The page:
Lock the Lachlan [poem by Jack Moses]

[Editor: This is a poem from Beyond the City Gates: Australian Story & Verse (1923) by Jack Moses.]

Lock the Lachlan

Billo Jones once said to me, “Now wouldn’t it be grand
If they’d only lock the Lachlan and irrigate the land.
They have the soil and climate, and the water fresh and free,
Yet they fold their arms and let it bolt, to tumble in the sea.
’Taint no good to Gundy to see the fluid go,
When you’re cockyin’ and battlin’ and live on what you grow.
They ought to block the river and give the stream a show,
Yard it at Wyangala and regerlate the flow;
Then you’d see the fertile valley very quickly blossom out,
And years of ‘full and plenty’ where you’d never feel a drought;
You’d see the cattle feedin’ in the clover on the plain,
The orchard and the jumbuck, and the silos filled with grain.
If you thought of starving millions, it would cut you to the bone,
When you know that ‘Granny Lachlan’ could feed ’em on her own.
If you want to help the cocky, the factory and the mill,
Bottle up the silver liquid — don’t let it slip and spill;
Then you’ll find the Aussie ready, when you’ve got the ground to give —
He only wants a decent deal and a fightin’ chance to live.
We should lock the river waters, it’s good to hold them by,
To help you round the corner when things are looking dry.
’Tis hard to beat the Lachlan; I’ve seen ’em raise their meat,
Above the gold and silver, in the paddock with the wheat.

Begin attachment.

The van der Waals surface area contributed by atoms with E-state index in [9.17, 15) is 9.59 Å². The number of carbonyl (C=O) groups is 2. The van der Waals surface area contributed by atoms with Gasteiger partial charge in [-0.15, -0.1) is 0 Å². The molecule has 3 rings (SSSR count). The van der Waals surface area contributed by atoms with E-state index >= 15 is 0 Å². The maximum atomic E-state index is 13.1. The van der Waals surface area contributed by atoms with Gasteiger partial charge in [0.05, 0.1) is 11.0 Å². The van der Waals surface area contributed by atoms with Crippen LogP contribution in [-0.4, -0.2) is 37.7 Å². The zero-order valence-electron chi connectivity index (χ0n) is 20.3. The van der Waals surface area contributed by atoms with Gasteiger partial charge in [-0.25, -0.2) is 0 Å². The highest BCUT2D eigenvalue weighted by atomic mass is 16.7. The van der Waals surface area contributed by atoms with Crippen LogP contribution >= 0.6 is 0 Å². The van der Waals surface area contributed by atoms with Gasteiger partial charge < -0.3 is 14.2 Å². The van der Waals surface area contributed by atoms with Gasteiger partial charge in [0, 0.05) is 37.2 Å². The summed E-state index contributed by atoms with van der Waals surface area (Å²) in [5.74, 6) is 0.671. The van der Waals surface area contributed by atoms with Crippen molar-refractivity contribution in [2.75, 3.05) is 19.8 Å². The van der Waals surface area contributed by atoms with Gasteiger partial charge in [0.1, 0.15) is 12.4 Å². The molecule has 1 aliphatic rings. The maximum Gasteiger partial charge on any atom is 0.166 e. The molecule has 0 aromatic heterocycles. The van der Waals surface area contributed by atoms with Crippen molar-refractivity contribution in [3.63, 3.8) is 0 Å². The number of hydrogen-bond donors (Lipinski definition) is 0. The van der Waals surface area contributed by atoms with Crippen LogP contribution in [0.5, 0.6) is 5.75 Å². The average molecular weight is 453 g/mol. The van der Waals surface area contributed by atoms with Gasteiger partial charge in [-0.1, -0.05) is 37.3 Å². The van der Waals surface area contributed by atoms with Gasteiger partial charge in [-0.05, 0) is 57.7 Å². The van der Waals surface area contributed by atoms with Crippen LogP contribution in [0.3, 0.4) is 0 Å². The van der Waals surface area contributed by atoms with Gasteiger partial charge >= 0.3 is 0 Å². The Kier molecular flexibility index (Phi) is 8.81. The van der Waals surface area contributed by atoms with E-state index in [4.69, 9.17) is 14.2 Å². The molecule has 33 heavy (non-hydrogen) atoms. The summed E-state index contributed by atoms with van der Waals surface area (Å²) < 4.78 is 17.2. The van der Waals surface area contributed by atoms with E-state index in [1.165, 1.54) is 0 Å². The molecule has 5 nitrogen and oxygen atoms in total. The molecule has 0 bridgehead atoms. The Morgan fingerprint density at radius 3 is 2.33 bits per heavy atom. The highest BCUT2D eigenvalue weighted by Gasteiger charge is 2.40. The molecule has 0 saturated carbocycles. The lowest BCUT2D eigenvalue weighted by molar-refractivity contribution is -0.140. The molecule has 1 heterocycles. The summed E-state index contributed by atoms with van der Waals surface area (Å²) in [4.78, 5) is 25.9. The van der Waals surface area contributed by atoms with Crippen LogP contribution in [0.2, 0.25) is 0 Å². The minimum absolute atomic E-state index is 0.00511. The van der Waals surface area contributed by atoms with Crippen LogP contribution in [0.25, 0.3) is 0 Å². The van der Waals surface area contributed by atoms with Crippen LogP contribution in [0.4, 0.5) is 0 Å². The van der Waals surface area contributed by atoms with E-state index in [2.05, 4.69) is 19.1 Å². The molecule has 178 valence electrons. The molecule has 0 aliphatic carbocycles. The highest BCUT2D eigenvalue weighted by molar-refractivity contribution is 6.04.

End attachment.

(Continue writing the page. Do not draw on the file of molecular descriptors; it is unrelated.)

There’s the kookaburra laughin’ in that clump of swampy oak,
He’s like the politician — just treats it as a joke.
Hear the butcher bird and maggie, don’t they make the ranges ring,
Early in the morning when they knuckle down to sing.
But we’ gotter get to business and just ‘Yacka’ with a will,
Then we’ll damn soon lock the Lachlan — that’s the dinkum oil,” said Bill.



Source:
Jack Moses, Beyond the City Gates: Australian Story & Verse, Sydney: Austral Publishing Co., 1923, pages 128-[128a] (the last part of the poem is on an unnumbered page, with a photograph, placed between pages 128 and 129)

Also published (with various differences) in:
The Hillston Spectator and Lachlan River Advertiser (Hillston, NSW), 19 January 1923, p. 7

Editor’s notes:
Gundy = Gundagai (a town in New South Wales)

yacka = work (also spelt “yacker”, “yakka”, “yakker”)

Vernacular spelling in the original text:
battlin’ (battling)
cockyin’ (cockying)
’em (them)
feedin’ (feeding)
fightin’ (fighting)
gotter (got to)
laughin’ (laughing)
regerlate (regulate)
we’ (we’ve)

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